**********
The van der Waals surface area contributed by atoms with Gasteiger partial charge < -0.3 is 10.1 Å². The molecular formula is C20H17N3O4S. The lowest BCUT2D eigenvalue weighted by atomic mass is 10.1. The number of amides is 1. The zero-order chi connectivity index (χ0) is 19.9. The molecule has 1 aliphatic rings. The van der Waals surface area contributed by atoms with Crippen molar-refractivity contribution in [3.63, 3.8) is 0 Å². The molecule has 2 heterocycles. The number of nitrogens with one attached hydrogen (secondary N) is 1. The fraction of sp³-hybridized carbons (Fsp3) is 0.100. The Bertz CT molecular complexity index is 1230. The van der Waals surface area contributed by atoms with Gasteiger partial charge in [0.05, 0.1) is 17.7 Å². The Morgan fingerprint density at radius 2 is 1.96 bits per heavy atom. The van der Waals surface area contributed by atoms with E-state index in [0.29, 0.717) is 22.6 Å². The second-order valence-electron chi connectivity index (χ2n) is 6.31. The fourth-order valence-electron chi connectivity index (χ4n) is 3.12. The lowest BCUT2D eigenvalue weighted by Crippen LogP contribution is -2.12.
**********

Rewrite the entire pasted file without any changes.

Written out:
The van der Waals surface area contributed by atoms with Gasteiger partial charge < -0.3 is 10.1 Å². The molecular formula is C20H17N3O4S. The lowest BCUT2D eigenvalue weighted by atomic mass is 10.1. The number of amides is 1. The zero-order chi connectivity index (χ0) is 19.9. The molecule has 1 aliphatic rings. The van der Waals surface area contributed by atoms with Crippen molar-refractivity contribution in [3.63, 3.8) is 0 Å². The molecule has 2 heterocycles. The number of nitrogens with one attached hydrogen (secondary N) is 1. The fraction of sp³-hybridized carbons (Fsp3) is 0.100. The Bertz CT molecular complexity index is 1230. The van der Waals surface area contributed by atoms with Gasteiger partial charge in [0.05, 0.1) is 17.7 Å². The Morgan fingerprint density at radius 2 is 1.96 bits per heavy atom. The van der Waals surface area contributed by atoms with E-state index in [0.29, 0.717) is 22.6 Å². The second-order valence-electron chi connectivity index (χ2n) is 6.31. The fourth-order valence-electron chi connectivity index (χ4n) is 3.12. The lowest BCUT2D eigenvalue weighted by Crippen LogP contribution is -2.12.